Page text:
Pursuing a college degree in accounting requires a strong personal commitment, persistence, and hard work. All states require students to complete 150 credit hours to obtain a state license for the CPA, which is 30 hours more than the usual four-year bachelor's degree. Students typically meet this requirement by taking a fifth year of additional courses beyond a bachelor's degree or by going on to complete a master's degree. The CMA exam requires an undergraduate degree from an accredited college or university.

Academic requirements include at least 24 semester hours in accounting and at least 24 semester hours in business courses. Students usually begin taking introductory accounting courses in their sophomore year, in which they learn how to read financial statements, make journal entries, track inventory and the other basic principles of accounting. In subsequent semesters, students learn more about the details of financial analysis and reporting, tax preparation and regulatory issues. Elective courses offer an opportunity for accounting majors to explore areas such as sports management, which provide alternate career options for graduates with an accounting degree.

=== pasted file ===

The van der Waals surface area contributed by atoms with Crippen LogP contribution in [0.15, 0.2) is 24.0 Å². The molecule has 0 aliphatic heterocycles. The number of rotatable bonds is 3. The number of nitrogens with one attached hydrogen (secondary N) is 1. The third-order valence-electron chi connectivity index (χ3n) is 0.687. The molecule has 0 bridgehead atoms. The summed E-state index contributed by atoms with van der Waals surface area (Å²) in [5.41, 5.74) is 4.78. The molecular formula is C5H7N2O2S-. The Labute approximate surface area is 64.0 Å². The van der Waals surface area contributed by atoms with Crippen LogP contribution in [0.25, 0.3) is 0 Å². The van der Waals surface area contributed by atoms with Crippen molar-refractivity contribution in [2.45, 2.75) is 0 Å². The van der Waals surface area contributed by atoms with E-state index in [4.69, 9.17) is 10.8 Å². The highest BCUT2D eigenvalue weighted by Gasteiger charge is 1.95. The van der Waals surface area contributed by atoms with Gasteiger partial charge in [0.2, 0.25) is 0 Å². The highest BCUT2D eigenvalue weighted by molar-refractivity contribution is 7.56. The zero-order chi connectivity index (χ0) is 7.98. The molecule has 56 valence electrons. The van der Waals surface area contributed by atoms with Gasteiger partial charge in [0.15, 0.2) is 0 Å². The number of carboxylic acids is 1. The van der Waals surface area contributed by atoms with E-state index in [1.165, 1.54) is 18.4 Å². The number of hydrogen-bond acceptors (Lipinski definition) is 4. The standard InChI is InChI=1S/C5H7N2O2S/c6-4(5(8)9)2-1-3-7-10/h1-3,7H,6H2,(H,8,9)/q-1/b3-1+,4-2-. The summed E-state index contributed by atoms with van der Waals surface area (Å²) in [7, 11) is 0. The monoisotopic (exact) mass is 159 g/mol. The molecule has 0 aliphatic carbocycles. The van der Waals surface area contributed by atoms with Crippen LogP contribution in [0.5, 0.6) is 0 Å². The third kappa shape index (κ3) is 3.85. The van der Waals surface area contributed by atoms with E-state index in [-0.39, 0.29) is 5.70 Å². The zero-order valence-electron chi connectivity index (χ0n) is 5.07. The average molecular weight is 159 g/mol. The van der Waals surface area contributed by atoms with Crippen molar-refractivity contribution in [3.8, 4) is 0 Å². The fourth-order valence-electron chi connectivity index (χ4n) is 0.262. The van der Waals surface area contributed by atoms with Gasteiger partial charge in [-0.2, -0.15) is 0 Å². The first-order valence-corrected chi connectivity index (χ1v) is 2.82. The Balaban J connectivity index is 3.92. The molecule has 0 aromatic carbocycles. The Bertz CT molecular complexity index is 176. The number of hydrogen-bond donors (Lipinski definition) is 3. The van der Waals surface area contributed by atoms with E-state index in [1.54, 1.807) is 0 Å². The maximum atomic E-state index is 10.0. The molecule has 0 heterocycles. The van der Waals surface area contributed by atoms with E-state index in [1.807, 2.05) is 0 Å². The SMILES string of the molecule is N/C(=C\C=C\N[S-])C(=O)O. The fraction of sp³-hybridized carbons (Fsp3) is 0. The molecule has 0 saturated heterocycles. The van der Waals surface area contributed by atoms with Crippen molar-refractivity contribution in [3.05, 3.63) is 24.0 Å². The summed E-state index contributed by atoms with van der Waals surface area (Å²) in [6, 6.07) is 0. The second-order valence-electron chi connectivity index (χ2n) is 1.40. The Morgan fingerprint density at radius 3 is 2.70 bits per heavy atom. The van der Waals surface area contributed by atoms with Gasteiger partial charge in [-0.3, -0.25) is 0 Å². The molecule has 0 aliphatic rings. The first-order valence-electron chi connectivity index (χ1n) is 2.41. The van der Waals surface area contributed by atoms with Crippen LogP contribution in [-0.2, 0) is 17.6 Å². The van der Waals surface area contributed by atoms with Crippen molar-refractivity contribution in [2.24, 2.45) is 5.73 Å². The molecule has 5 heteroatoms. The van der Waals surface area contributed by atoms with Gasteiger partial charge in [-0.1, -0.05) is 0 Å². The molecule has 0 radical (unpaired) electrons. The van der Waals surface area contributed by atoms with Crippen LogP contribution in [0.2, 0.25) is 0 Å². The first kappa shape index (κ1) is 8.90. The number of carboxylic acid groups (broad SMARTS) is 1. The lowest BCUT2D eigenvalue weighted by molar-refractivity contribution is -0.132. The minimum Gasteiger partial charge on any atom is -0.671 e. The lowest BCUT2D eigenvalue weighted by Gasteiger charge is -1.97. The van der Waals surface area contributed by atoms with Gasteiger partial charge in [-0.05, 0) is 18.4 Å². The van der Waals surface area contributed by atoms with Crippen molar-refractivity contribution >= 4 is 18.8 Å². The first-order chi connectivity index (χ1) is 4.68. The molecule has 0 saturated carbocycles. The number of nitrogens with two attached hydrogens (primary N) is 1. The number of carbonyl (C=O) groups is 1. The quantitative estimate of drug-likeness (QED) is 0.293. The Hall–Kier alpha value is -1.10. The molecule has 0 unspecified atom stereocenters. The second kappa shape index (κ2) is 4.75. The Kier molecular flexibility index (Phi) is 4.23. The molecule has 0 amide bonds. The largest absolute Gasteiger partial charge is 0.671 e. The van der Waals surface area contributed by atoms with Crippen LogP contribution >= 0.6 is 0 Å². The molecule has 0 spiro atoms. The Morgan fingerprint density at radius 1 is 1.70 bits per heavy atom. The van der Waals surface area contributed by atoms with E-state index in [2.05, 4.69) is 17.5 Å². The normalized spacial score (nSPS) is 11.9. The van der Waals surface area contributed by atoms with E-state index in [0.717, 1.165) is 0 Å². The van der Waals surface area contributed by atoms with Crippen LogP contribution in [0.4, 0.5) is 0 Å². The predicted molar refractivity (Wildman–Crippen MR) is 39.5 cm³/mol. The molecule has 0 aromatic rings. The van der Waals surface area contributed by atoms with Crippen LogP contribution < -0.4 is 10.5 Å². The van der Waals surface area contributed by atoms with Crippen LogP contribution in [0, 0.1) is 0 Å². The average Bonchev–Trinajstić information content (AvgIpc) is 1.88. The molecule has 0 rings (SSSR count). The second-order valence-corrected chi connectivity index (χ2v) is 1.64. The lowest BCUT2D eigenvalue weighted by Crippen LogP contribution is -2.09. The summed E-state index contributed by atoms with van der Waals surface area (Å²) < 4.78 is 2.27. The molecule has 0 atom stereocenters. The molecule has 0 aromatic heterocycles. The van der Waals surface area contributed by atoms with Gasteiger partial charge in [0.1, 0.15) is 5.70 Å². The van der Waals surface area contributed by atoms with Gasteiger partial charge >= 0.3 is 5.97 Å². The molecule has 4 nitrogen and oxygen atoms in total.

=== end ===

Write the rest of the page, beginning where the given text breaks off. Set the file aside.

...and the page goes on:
Highly motivated and qualified students can consider an accelerated program to complete their academic requirements in four years. For example, my school, Centenary College, offers a dual major in Accounting and Business Administration Finance that allows students to complete 150 credit hours of study in four years, allowing them to achieve this dual degree at no additional cost and enabling them to start their careers a year earlier. While these types of accelerated programs are relatively new, they are worth seeking out for students who are prepared to shoulder the academic load.

While you can practice as an accountant without being a CPA or CMA, professional certification provides an advantage in the job market because it shows proven commitment and competence in the field. The reason is simple: the recent passing rate for the CPA exam is under 50 percent, while the CMA is about 51 percent. Preparing for the exam requires many months of intensive study and review. In addition, candidates for CPA certification must have a year of experience in the practice of public accounting or its equivalent under the direction of a licensed public accountant while the CMA requires two years of continuous experience using the principles of financial and management accounting.

Once you become certified as an accounting professional, you can invest in a career that provides a great professional and personal return. When you understand the numbers of a company, you understand how the company works. From the largest Fortune 500 company to the smallest entrepreneurial business in government agencies to not-for-profit organizations, that knowledge is essential to the successful operation of every national and global organization.

The bottom line: a career in accounting can take you anywhere you want to go.